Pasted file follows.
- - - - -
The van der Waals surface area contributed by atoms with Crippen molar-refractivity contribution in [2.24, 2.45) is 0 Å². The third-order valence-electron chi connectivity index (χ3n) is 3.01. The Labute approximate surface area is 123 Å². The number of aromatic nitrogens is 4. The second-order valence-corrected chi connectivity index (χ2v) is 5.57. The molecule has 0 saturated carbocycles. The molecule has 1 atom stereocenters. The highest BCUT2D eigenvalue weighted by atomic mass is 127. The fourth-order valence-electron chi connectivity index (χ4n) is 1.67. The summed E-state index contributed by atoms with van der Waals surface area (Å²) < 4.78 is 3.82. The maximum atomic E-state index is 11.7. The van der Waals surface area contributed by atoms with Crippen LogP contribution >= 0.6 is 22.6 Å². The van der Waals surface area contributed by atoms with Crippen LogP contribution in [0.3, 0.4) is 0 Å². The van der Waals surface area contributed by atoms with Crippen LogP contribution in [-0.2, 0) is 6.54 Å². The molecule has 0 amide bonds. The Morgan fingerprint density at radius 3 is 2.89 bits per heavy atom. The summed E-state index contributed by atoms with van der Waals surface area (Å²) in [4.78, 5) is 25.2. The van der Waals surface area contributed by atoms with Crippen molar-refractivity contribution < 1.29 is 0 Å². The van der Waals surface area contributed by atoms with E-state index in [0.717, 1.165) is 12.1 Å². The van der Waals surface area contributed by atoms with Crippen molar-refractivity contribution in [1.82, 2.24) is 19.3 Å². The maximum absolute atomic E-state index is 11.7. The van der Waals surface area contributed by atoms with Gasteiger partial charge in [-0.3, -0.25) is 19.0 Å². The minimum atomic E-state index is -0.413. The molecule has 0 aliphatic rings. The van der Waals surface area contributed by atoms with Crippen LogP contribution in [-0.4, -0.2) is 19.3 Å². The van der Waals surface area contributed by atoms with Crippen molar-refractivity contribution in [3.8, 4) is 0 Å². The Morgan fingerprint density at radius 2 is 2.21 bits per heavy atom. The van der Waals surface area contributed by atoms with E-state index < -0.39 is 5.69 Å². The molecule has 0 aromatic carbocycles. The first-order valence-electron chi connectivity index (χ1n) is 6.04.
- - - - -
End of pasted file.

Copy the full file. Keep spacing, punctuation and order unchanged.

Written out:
The van der Waals surface area contributed by atoms with Crippen molar-refractivity contribution in [2.24, 2.45) is 0 Å². The third-order valence-electron chi connectivity index (χ3n) is 3.01. The Labute approximate surface area is 123 Å². The number of aromatic nitrogens is 4. The second-order valence-corrected chi connectivity index (χ2v) is 5.57. The molecule has 0 saturated carbocycles. The molecule has 1 atom stereocenters. The highest BCUT2D eigenvalue weighted by atomic mass is 127. The fourth-order valence-electron chi connectivity index (χ4n) is 1.67. The summed E-state index contributed by atoms with van der Waals surface area (Å²) < 4.78 is 3.82. The maximum atomic E-state index is 11.7. The van der Waals surface area contributed by atoms with Crippen LogP contribution >= 0.6 is 22.6 Å². The van der Waals surface area contributed by atoms with Crippen LogP contribution in [0.3, 0.4) is 0 Å². The van der Waals surface area contributed by atoms with Crippen LogP contribution in [-0.2, 0) is 6.54 Å². The molecule has 0 amide bonds. The Morgan fingerprint density at radius 3 is 2.89 bits per heavy atom. The summed E-state index contributed by atoms with van der Waals surface area (Å²) in [4.78, 5) is 25.2. The van der Waals surface area contributed by atoms with Crippen molar-refractivity contribution < 1.29 is 0 Å². The van der Waals surface area contributed by atoms with E-state index in [0.717, 1.165) is 12.1 Å². The van der Waals surface area contributed by atoms with Crippen molar-refractivity contribution in [1.82, 2.24) is 19.3 Å². The maximum absolute atomic E-state index is 11.7. The van der Waals surface area contributed by atoms with Gasteiger partial charge in [-0.3, -0.25) is 19.0 Å². The minimum atomic E-state index is -0.413. The molecule has 0 aliphatic rings. The van der Waals surface area contributed by atoms with Crippen LogP contribution in [-0.4, -0.2) is 19.3 Å². The van der Waals surface area contributed by atoms with Crippen molar-refractivity contribution in [3.8, 4) is 0 Å². The Morgan fingerprint density at radius 2 is 2.21 bits per heavy atom. The van der Waals surface area contributed by atoms with E-state index < -0.39 is 5.69 Å². The molecule has 0 aromatic carbocycles. The first-order valence-electron chi connectivity index (χ1n) is 6.04.